- Advisors were able to retain 90 percent of all clients upon switching to an AUM model, according to the study
- A quarter of investors still do not understand how their advisors are compensated
- 61 percent of advisor respondents have not made a change to their fee structure in more than five years
Despite ongoing discussion about the evolution of the advisory fee structure, advisors have been sluggish to make changes due to a persistent fear of losing clients. Based on data from the latest SEI research of financial advisors and investors, however, this fear is unwarranted. In fact, the reality is advisors were able to retain 90 percent of all clients upon switching to an AUM model, according to the study. The study also found that three-quarters of investors never or seldom discuss fees with their primary advisor, indicating that conversations about fees and pricing models can be uncomfortable for both parties. The lack of discussion uncovers a significant opportunity for advisors to embrace change, engage and educate their clients on the value of the advice they receive.
“Although advisors and clients are not talking about fees today, the media, the DOL and robo-advisors are beginning to seep into the consciousness of the public and someday the conversations may come to the forefront,” said John Anderson, Managing Director and Head of Practice Management Services for the SEI Advisor Network. “Most advisors don’t charge clients for goals-based planning and advice. For most, compensation — be it asset under management (AUM) fees, commission-based or both — is linked to the investment products their clients buy or sell, where advisors’ added value is least measurable. Now is the time for advisors to rethink the way they market their most valuable asset: advice.”
Investors Unclear of How Advisors Are Compensated
The research found that a quarter of investors still do not understand how their advisors are compensated, despite ongoing education and disclosure efforts. Among those who know how their advisors are compensated, one-third of mass-affluent and high-net-worth households pay their advisor a percentage fee based on a level of assets under their management, and more than half pay their advisor each time a transaction is made. Among penta-millionaires, 36 percent of households indicate they are not sure how their advisor is compensated, and an additional 5 percent claim they do not compensate for the services they receive.
“Avoiding the fees discussion does not benefit advisors or their clients,” said Anderson. “We believe that today’s investors want advice and guidance to manage their increasingly complex financial lives, but they also need to understand their fee structures. By keeping the fee and pressure-point dialogue open, it’ll allow advisors to clearly articulate a value proposition that clients understand and are willing to pay for. This is particularly true given the growth of cheaper online but less-personalized advice.”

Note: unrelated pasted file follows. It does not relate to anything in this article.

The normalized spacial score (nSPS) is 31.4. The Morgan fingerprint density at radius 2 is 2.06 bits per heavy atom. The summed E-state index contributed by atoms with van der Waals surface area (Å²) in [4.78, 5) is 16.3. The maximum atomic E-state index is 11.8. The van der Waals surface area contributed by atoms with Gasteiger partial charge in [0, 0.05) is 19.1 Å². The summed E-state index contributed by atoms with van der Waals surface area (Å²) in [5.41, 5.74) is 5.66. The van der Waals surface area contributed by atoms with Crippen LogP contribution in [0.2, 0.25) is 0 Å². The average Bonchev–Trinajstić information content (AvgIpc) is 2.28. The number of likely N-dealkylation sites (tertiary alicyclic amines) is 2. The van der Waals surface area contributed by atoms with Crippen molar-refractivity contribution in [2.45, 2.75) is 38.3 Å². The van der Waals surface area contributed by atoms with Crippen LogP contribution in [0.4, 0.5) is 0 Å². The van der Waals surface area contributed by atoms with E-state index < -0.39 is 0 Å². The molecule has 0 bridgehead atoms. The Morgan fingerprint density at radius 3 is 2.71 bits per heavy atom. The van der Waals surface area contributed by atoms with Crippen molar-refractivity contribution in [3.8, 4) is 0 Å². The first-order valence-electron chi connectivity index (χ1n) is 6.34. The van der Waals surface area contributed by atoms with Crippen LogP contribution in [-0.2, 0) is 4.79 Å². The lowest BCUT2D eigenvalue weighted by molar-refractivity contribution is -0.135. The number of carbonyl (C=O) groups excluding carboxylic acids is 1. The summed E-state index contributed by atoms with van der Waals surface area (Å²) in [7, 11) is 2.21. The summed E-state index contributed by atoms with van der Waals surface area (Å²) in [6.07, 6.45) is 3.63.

The High Value of Advice
The vast majority of advisors report that their fear of losing clients when they switched fee model was unfounded. To reiterate, the reality is they were able to retain 90 percent of all clients upon switching to an AUM model. Even though more than half (61 percent) of advisor respondents have not made a change to their fee structure in more than five years, those who have made changes to their fee model have shifted from commission-based to an AUM model (34 percent), and/or added planning fees to an AUM model (30 percent); or, moved from an AUM fee to a combination AUM fee plus an ongoing retainer (12 percent). Interestingly, two-thirds have never changed their fee structure at all. Responses were similar for one- and two-person offices as well as for firms with 20-plus employees.
Furthermore, investors were asked what they would do if they felt they were paying too much for advisory fees, and the majority said they would stay with their advisor regardless. Among the mass affluent, nearly 30 percent indicate they would ask their advisor for a reduction in fees, and if granted, they would stay. Twenty-seven percent would ask their advisor for a reduction in fees and would stay even if they said no, while 22 percent would not say or do anything and would stay with their advisor. The responses from high-net-worth investors do not skew from this trend.
Among high-net-worth investors, 27 percent would ask their advisor for a reduction in fees, and if granted, would stay. More than a quarter would stay even if their advisor declined to reduce fees. Meanwhile, 16 percent said they would ask for a fee reduction and would leave if the answer was no, a clear distinction from the mass affluent who are more likely to stay even if they are denied. Penta-millionaires appear to be shrewder with their negotiations around fees, with 30 percent of respondents who would leave if the fees were not reduced. However, 28 percent of these respondents would not say or do anything and would stay with their advisor, which is in line with other investors.
Anderson commented, “The decoupling of investment advice and portfolio management is underway. And while it’s challenging the venerable AUM model, our research confirms that it is unlikely to change any time soon. The time has come for our industry to adopt a universal advice-based model built on a foundation of professional advice, trust and integrity, and pricing models that equate to the value investors understand and are willing to pay.”